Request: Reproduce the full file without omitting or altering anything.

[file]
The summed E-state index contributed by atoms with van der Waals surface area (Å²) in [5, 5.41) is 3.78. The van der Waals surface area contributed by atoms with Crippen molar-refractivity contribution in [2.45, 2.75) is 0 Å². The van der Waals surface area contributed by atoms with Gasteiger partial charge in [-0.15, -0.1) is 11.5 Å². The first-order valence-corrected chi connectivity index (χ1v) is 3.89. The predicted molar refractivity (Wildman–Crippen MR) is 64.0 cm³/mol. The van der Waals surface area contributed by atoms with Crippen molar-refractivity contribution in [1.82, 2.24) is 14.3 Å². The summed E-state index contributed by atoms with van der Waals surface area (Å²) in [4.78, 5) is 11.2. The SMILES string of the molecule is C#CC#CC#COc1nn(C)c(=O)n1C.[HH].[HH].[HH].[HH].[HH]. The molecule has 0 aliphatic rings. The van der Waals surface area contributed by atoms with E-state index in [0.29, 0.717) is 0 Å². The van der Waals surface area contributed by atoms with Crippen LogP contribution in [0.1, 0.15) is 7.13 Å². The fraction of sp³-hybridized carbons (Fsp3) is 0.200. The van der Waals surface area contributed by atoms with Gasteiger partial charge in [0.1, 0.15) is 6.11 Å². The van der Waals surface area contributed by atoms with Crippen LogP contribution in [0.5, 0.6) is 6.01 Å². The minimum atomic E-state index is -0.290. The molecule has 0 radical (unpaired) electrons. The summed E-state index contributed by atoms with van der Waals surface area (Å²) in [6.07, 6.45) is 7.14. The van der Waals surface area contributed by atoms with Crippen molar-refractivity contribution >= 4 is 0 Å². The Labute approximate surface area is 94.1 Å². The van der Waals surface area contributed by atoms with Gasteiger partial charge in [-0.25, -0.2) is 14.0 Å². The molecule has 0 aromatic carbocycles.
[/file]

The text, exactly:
The summed E-state index contributed by atoms with van der Waals surface area (Å²) in [5, 5.41) is 3.78. The van der Waals surface area contributed by atoms with Crippen molar-refractivity contribution in [2.45, 2.75) is 0 Å². The van der Waals surface area contributed by atoms with Gasteiger partial charge in [-0.15, -0.1) is 11.5 Å². The first-order valence-corrected chi connectivity index (χ1v) is 3.89. The predicted molar refractivity (Wildman–Crippen MR) is 64.0 cm³/mol. The van der Waals surface area contributed by atoms with Crippen molar-refractivity contribution in [1.82, 2.24) is 14.3 Å². The summed E-state index contributed by atoms with van der Waals surface area (Å²) in [4.78, 5) is 11.2. The SMILES string of the molecule is C#CC#CC#COc1nn(C)c(=O)n1C.[HH].[HH].[HH].[HH].[HH]. The molecule has 0 aliphatic rings. The van der Waals surface area contributed by atoms with E-state index in [0.29, 0.717) is 0 Å². The van der Waals surface area contributed by atoms with Crippen LogP contribution in [0.1, 0.15) is 7.13 Å². The fraction of sp³-hybridized carbons (Fsp3) is 0.200. The van der Waals surface area contributed by atoms with Gasteiger partial charge in [0.1, 0.15) is 6.11 Å². The van der Waals surface area contributed by atoms with Crippen LogP contribution in [0.5, 0.6) is 6.01 Å². The minimum atomic E-state index is -0.290. The molecule has 0 radical (unpaired) electrons. The summed E-state index contributed by atoms with van der Waals surface area (Å²) in [6.07, 6.45) is 7.14. The van der Waals surface area contributed by atoms with Crippen molar-refractivity contribution >= 4 is 0 Å². The Labute approximate surface area is 94.1 Å². The van der Waals surface area contributed by atoms with Gasteiger partial charge in [-0.25, -0.2) is 14.0 Å². The molecule has 0 aromatic carbocycles.